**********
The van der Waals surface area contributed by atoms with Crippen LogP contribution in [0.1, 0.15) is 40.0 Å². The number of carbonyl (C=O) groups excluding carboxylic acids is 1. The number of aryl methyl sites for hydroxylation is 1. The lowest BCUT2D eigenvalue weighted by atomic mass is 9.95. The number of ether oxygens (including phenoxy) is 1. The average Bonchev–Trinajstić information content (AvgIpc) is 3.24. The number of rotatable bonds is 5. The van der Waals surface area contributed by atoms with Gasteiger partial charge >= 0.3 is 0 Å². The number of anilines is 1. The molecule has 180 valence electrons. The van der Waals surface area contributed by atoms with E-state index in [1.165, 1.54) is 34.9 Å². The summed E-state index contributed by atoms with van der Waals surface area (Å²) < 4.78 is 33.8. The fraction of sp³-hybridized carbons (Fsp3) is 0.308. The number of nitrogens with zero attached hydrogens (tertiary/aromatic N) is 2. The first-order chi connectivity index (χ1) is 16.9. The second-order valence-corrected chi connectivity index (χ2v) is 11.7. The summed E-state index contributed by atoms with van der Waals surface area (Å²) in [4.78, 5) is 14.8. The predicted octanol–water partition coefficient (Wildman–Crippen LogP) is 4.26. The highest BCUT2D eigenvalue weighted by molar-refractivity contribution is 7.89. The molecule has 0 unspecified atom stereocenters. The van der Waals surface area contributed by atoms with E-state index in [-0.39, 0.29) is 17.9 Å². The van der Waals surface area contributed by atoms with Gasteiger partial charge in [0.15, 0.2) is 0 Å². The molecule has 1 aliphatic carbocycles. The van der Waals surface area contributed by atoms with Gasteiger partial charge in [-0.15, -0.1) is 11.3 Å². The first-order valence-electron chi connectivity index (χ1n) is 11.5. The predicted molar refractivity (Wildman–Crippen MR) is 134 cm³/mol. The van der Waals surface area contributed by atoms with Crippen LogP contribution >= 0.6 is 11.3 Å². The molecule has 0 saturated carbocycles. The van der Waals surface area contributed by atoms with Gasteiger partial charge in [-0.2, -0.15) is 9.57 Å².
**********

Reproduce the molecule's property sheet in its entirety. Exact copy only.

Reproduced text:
The van der Waals surface area contributed by atoms with Crippen LogP contribution in [0.1, 0.15) is 40.0 Å². The number of carbonyl (C=O) groups excluding carboxylic acids is 1. The number of aryl methyl sites for hydroxylation is 1. The lowest BCUT2D eigenvalue weighted by atomic mass is 9.95. The number of ether oxygens (including phenoxy) is 1. The average Bonchev–Trinajstić information content (AvgIpc) is 3.24. The number of rotatable bonds is 5. The van der Waals surface area contributed by atoms with Gasteiger partial charge >= 0.3 is 0 Å². The number of anilines is 1. The molecule has 180 valence electrons. The van der Waals surface area contributed by atoms with E-state index in [1.165, 1.54) is 34.9 Å². The summed E-state index contributed by atoms with van der Waals surface area (Å²) < 4.78 is 33.8. The fraction of sp³-hybridized carbons (Fsp3) is 0.308. The number of nitrogens with zero attached hydrogens (tertiary/aromatic N) is 2. The first-order chi connectivity index (χ1) is 16.9. The second-order valence-corrected chi connectivity index (χ2v) is 11.7. The summed E-state index contributed by atoms with van der Waals surface area (Å²) in [4.78, 5) is 14.8. The predicted octanol–water partition coefficient (Wildman–Crippen LogP) is 4.26. The highest BCUT2D eigenvalue weighted by molar-refractivity contribution is 7.89. The molecule has 0 unspecified atom stereocenters. The van der Waals surface area contributed by atoms with E-state index in [-0.39, 0.29) is 17.9 Å². The van der Waals surface area contributed by atoms with Gasteiger partial charge in [0.15, 0.2) is 0 Å². The molecule has 1 aliphatic carbocycles. The van der Waals surface area contributed by atoms with Gasteiger partial charge in [-0.15, -0.1) is 11.3 Å². The first-order valence-electron chi connectivity index (χ1n) is 11.5. The predicted molar refractivity (Wildman–Crippen MR) is 134 cm³/mol. The van der Waals surface area contributed by atoms with Crippen LogP contribution >= 0.6 is 11.3 Å². The molecule has 0 saturated carbocycles. The van der Waals surface area contributed by atoms with Gasteiger partial charge in [-0.2, -0.15) is 9.57 Å².